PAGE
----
- Sweeney Dairy of Visalia faces $75,600 state penalty for failing to comply with Dairy General Order
- California posts a record-breaking water year of 89.7 inches after five years of punishing drought
- $35 million allocated to connect East Porterville residents to clean, reliable drinking water
- Reclamation: South-of-Delta water contractors to receive 100 percent water supply
- Celeste Cantú to leave Santa Ana Watershed Project Authority for water policy academy
Gov. Brown Issues Permanent Water Regulations, Anticipates Local Conservation Standards
California Gov. Jerry Brown issued new, permanent water regulations on Monday afternoon while calling for more self-regulation by water agencies throughout the state.
Praising Californians for their active water conservation efforts, Brown’s Executive Order acknowledges that, “… Californians responded to the drought by conserving water at unprecedented levels, reducing water use in communities by 23.9 percent between June 2015 and March 2016 and saving enough water during this period to provide 6.5 million Californians with water for one year.”
However, Brown emphasized the need for current conservation efforts and the necessity to develop long-range plans should California’s drought continue. Brown went on to say, “…now we know that drought is becoming a regular occurrence and water conservation must be a part of our everyday life.”
Brown’s order bans a variety of wasteful water habits including hosing down sidewalks, driveways and other hardscapes; washing cars with hoses not equipped with shut-off nozzles; using non-recirculated water in a fountain or other decorative water feature; water lawns in a manner that causes runoff or within 48 hours after measurable precipitation; and, irrigating ornamental turf on public street medians.
Additionally, the new regulations call for urban and agricultural water suppliers to accelerate their data collection, improve water system management and prioritize capital projects to reduce waste water. The governor has also directed the California Energy Commission to certify innovative water conservation and water loss detection and control technologies that also increase energy efficiencies.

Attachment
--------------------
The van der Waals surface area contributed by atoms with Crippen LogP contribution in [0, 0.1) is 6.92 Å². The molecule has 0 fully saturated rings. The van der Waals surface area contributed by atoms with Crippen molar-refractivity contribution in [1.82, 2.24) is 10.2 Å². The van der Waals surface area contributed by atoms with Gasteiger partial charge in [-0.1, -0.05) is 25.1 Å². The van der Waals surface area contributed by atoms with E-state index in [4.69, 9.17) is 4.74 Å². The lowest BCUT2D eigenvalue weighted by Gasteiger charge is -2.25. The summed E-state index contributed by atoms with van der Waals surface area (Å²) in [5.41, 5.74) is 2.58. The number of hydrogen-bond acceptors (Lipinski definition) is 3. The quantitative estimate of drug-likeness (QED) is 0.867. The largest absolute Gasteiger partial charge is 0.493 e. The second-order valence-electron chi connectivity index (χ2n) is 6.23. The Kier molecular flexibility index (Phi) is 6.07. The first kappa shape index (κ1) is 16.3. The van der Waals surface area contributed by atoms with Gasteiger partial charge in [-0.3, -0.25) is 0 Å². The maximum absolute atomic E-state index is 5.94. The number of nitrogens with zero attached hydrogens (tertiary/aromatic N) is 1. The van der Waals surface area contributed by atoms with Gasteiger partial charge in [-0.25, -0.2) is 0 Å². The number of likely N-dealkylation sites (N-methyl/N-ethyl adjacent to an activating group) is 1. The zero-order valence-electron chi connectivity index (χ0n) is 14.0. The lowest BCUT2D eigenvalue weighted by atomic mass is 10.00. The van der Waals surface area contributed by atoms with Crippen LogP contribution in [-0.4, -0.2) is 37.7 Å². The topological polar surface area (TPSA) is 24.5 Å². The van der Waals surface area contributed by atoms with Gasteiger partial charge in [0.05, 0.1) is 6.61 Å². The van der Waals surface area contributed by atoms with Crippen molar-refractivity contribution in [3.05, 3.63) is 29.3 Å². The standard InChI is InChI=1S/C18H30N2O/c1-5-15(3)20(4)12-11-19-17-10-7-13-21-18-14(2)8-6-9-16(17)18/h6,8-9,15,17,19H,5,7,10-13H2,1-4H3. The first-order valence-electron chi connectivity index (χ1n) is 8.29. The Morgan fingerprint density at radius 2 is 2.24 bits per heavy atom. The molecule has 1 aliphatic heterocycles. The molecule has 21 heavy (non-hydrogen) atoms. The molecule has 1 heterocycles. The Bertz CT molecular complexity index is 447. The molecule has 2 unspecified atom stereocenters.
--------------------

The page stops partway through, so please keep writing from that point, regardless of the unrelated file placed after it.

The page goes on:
In light of the El Nino effects experienced in Northern California this year and the near average snowpack in the Sierras, Brown’s executive order directs the State Water Resources Control Board to adjust emergency water conservation regulations, as soon as practicable, through the end of January 2017. The Department of Water Resources will work with the Water Board to develop new water use targets as part of a permanent framework for urban water agencies.
The new water use targets will be customized to the unique conditions of each water agency including climate differences, previous conservation efforts or alternative water resources including desalinated seawater. This flexibility could see some urban areas, especially in still drought-plagued Southern California, facing on-going water use restrictions while areas in Northern California may experience only modest or no water restrictions.
Timothy Quinn, executive director of the Assn. of California Water Agencies, indicated that his membership was “…pleased the staff is proposing a fundamentally different approach that builds on extensive feedback from the water community… it is time to better match conservation levels with local water supply conditions.’
In the interim seven months—between now and the January 2017 implementation of the new, customized water conservation regulations–the State Water Board is expected to lift some of the current water use restrictions at its May 18 meeting. The Board will determine which communities will face on-going mandatory cuts and those which will be lessened or eliminated.
Felicia Marcus, board chair for the State Water Board joined Gov. Brown in delivering his executive order and called on Californians and the state’s water districts to keep conserving. “This is not a time to start using water like it’s 1999,” Marcus said. “The executive order basically declares business as usual with water as a thing of the past.”
Nonetheless, Marcus and other water officials conceded the benefits the state has received from El Nino’s rain and snow. With California’s two largest reservoirs, Shasta and Oroville both in Northern California, at more than 90 percent full, Marcus pointed to the benefits of this year’s precipitation. “We got a reprieve. We need to use this moment wisely.”